Managing the Emotional Roller Coaster

This past weekend, I took an evening walk and realized that, although nothing looks terribly different just yet, I was able to feel the cool bite of fall in the air for the first time this year. Then I thought — once again, it’s time to say goodbye to summer and welcome the start of another academic year. For some of you, that means returning to familiar faces and places, but with the added promise of a year full of new classes, people, and other experiences. For those of you just starting out at UO, it means the beginning of an entirely new chapter of your life. Although our experiences may be different, we are all looking at an upcoming time of change.

As a psychologist on campus, one of the things I find myself frequently hearing from students is some variation of, “But I hate change!” I hear this as an acknowledgement that change can be scary and hard. Research tells us that even the changes we welcome, such as going off to college or beginning an exciting new relationship, generate stress. This is something we don’t acknowledge often enough, particularly when it comes to the college experience. Too frequently, cultural myths (e.g., “college is going to be the best four years of your life”) prevent us from openly discussing the reality that like any experience, college is complex, and its beginning, middle, and end are often characterized by both highs AND lows.

Maintaining a realistic perspective while navigating the upcoming changes is one coping skill that can support your emotional well-being. Another important part of that process is allowing your experience and your feelings to be what they are, without the added pressure of trying to fulfill any “shoulds,” “musts,” and “ought tos” your brain may have accumulated over time. Here are a few other tips for handling the stress of change to temper the pitch of what can be an emotional roller coaster:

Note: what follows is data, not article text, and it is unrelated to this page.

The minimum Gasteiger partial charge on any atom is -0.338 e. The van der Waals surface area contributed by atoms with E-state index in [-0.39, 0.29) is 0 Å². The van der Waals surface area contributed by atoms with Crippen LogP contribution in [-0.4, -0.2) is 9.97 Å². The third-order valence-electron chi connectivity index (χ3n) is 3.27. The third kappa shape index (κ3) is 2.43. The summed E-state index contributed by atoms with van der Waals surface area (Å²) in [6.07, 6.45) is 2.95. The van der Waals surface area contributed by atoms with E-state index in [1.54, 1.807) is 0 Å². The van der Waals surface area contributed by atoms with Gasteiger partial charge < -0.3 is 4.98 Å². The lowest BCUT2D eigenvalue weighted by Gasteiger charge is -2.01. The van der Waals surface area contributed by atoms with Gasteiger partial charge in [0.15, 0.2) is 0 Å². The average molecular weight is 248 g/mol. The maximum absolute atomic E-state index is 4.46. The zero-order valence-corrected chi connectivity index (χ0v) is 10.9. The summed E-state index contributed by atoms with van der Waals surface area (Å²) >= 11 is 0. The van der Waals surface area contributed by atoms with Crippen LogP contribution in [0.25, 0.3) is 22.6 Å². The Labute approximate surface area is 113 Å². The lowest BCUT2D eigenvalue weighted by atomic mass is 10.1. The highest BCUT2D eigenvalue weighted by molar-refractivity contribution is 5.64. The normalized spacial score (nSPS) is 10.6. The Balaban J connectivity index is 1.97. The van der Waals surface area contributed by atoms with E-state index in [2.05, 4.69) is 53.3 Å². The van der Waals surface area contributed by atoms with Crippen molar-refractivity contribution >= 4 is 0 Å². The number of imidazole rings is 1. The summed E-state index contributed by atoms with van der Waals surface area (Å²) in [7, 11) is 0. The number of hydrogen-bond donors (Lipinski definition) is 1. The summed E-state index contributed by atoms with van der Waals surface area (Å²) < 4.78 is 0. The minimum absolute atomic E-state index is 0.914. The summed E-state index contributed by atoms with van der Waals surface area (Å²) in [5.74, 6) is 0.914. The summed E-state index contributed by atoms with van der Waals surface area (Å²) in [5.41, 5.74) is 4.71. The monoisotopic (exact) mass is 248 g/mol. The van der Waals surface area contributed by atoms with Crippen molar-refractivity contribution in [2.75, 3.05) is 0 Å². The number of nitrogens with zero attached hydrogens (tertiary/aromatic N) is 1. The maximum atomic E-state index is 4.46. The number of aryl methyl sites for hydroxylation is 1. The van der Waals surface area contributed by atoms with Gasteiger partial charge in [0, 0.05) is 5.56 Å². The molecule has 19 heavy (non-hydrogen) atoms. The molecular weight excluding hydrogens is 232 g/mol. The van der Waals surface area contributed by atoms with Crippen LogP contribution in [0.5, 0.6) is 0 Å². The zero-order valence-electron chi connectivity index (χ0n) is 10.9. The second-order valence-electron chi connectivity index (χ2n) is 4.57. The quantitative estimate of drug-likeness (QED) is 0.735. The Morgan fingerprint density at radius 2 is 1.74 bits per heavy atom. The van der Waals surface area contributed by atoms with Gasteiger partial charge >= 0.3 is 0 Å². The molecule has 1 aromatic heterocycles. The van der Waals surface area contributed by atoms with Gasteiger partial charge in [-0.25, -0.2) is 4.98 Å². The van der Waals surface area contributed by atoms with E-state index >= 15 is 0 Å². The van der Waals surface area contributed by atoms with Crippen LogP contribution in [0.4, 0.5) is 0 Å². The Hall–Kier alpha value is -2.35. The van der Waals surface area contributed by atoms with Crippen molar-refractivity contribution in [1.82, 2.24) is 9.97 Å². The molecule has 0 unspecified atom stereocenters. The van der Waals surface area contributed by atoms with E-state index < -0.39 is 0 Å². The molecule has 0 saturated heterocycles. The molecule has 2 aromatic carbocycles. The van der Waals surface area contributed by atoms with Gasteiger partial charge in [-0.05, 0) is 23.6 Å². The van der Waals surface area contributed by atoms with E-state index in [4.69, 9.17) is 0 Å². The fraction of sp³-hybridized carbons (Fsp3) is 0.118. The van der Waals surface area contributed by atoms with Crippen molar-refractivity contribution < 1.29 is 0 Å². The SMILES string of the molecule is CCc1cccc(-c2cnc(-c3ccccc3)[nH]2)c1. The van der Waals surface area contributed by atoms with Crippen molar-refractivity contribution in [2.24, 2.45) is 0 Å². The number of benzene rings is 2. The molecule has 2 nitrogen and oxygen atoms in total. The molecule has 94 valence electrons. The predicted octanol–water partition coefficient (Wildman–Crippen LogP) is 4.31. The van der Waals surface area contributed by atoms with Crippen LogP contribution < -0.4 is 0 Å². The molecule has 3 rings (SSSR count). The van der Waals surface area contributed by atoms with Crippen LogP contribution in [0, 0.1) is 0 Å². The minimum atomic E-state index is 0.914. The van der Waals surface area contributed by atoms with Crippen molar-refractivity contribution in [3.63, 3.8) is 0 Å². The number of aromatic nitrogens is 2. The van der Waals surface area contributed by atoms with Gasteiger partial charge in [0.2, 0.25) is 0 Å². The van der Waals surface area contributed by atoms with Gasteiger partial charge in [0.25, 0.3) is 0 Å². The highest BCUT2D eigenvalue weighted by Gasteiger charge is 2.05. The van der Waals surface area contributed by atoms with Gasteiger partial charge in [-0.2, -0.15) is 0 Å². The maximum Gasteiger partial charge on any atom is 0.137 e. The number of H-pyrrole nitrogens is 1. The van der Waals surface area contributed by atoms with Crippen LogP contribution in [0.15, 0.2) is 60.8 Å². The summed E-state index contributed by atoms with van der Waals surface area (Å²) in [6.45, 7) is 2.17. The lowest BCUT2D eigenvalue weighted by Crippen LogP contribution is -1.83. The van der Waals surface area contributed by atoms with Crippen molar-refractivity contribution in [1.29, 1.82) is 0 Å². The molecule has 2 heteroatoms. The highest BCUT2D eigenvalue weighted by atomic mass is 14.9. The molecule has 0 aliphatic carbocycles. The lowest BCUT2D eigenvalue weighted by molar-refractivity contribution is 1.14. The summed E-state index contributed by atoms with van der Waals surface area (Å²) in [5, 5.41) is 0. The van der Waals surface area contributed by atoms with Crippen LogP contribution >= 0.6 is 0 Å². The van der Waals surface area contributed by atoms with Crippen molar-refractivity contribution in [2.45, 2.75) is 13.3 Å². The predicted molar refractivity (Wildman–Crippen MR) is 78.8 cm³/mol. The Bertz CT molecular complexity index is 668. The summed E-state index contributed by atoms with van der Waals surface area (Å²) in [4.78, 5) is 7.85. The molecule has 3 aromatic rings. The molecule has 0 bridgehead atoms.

• Get the amount of rest that feels right for your body. Remember that either too little or too much sleep can take a toll.
  • Eat balanced and nutritious meals that make you feel good, and use your hunger and fullness cues to guide when you start and stop eating. (Research supports the idea that our brains require key nutrients to maintain mental health.)
  • If you use mood-altering substances, try to balance enjoyment with thoughtfulness. It might be helpful to check in with yourself periodically by asking: Has the intake/frequency of my use changed recently? Am I using to manage stress? Have there been any negative consequences as the result of my use? Am I using to avoid difficult emotions? If you answer “Yes” to one or more of these questions, it might be time to re-examine your use and make some changes.
  • Get in some type of exercise every day. Start where you are and gradually build up to 20 minutes of physical exercise each day. This can make a tremendous difference in mood for many of us.
  • Make your physical well-being a priority. Get routine check-ups and see your doctor when you’re ill. (When you’re feeling physically well, stress is less likely to trigger emotional distress.)
  • Do something that is enjoyable and/or that makes you feel accomplished each day. When we make time for fun and feel good about who we are and what we are doing, we feel better in general.
  • Finally, reach out for support when you need it, whether that’s from a friend, family member, or a campus resource like the Counseling Center. Don’t wait until you are floundering, emotionally or academically. There are many free services on campus designed to help you thrive and succeed.

All of these steps are key in laying the groundwork for being able to handle change more comfortably. Take excellent care of yourselves, and may you each have a year that fulfills and challenges you in the ways that contribute to your growth!

Susie Musch, Ph.D.

Staff Psychologist